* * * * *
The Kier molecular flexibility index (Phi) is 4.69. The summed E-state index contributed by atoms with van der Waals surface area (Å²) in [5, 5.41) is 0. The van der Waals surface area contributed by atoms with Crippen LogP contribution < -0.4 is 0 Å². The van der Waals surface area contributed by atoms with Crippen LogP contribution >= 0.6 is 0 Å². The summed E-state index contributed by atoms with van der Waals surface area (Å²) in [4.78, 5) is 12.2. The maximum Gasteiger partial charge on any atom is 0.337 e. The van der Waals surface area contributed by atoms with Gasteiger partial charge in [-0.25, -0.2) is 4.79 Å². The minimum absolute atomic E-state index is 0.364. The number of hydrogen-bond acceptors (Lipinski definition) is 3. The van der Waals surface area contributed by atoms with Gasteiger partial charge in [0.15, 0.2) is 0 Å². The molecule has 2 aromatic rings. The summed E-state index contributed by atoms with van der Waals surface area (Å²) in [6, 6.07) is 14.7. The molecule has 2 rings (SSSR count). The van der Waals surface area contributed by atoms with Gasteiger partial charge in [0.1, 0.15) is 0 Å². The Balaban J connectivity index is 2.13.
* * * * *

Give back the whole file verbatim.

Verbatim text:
The Kier molecular flexibility index (Phi) is 4.69. The summed E-state index contributed by atoms with van der Waals surface area (Å²) in [5, 5.41) is 0. The van der Waals surface area contributed by atoms with Crippen LogP contribution < -0.4 is 0 Å². The van der Waals surface area contributed by atoms with Crippen LogP contribution >= 0.6 is 0 Å². The summed E-state index contributed by atoms with van der Waals surface area (Å²) in [4.78, 5) is 12.2. The maximum Gasteiger partial charge on any atom is 0.337 e. The van der Waals surface area contributed by atoms with Gasteiger partial charge in [-0.25, -0.2) is 4.79 Å². The minimum absolute atomic E-state index is 0.364. The number of hydrogen-bond acceptors (Lipinski definition) is 3. The van der Waals surface area contributed by atoms with Gasteiger partial charge in [0.15, 0.2) is 0 Å². The molecule has 2 aromatic rings. The summed E-state index contributed by atoms with van der Waals surface area (Å²) in [6, 6.07) is 14.7. The molecule has 2 rings (SSSR count). The van der Waals surface area contributed by atoms with Gasteiger partial charge in [0.1, 0.15) is 0 Å². The Balaban J connectivity index is 2.13.